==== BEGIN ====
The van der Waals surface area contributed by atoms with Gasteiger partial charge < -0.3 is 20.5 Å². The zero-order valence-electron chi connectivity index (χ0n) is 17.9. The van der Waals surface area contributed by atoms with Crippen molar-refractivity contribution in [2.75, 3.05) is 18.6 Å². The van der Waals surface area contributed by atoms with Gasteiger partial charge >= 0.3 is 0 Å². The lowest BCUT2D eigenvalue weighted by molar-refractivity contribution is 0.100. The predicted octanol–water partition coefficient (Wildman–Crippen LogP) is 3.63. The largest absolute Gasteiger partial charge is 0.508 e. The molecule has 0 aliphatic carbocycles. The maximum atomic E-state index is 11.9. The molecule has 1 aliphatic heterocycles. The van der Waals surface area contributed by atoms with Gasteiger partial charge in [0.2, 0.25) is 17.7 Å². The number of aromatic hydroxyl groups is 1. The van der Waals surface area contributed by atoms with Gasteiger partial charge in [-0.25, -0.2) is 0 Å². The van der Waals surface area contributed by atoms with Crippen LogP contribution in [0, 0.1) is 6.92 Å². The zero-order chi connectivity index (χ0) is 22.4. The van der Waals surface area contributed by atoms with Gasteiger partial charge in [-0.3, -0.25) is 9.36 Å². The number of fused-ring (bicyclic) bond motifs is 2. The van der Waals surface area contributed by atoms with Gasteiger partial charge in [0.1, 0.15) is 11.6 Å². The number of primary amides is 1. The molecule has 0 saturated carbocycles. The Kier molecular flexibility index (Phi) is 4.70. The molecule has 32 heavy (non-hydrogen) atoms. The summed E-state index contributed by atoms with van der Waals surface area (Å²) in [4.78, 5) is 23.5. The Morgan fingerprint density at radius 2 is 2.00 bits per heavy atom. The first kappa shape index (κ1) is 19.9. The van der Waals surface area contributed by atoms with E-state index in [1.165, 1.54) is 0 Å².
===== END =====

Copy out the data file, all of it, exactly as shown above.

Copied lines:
The van der Waals surface area contributed by atoms with Gasteiger partial charge < -0.3 is 20.5 Å². The zero-order valence-electron chi connectivity index (χ0n) is 17.9. The van der Waals surface area contributed by atoms with Crippen molar-refractivity contribution in [2.75, 3.05) is 18.6 Å². The van der Waals surface area contributed by atoms with Gasteiger partial charge >= 0.3 is 0 Å². The lowest BCUT2D eigenvalue weighted by molar-refractivity contribution is 0.100. The predicted octanol–water partition coefficient (Wildman–Crippen LogP) is 3.63. The largest absolute Gasteiger partial charge is 0.508 e. The molecule has 0 aliphatic carbocycles. The maximum atomic E-state index is 11.9. The molecule has 1 aliphatic heterocycles. The van der Waals surface area contributed by atoms with Gasteiger partial charge in [0.2, 0.25) is 17.7 Å². The number of aromatic hydroxyl groups is 1. The van der Waals surface area contributed by atoms with Gasteiger partial charge in [-0.25, -0.2) is 0 Å². The van der Waals surface area contributed by atoms with Crippen LogP contribution in [0, 0.1) is 6.92 Å². The zero-order chi connectivity index (χ0) is 22.4. The van der Waals surface area contributed by atoms with Gasteiger partial charge in [-0.3, -0.25) is 9.36 Å². The number of fused-ring (bicyclic) bond motifs is 2. The van der Waals surface area contributed by atoms with Gasteiger partial charge in [0.1, 0.15) is 11.6 Å². The number of primary amides is 1. The molecule has 0 saturated carbocycles. The Kier molecular flexibility index (Phi) is 4.70. The molecule has 32 heavy (non-hydrogen) atoms. The summed E-state index contributed by atoms with van der Waals surface area (Å²) in [4.78, 5) is 23.5. The Morgan fingerprint density at radius 2 is 2.00 bits per heavy atom. The first kappa shape index (κ1) is 19.9. The van der Waals surface area contributed by atoms with E-state index in [1.165, 1.54) is 0 Å².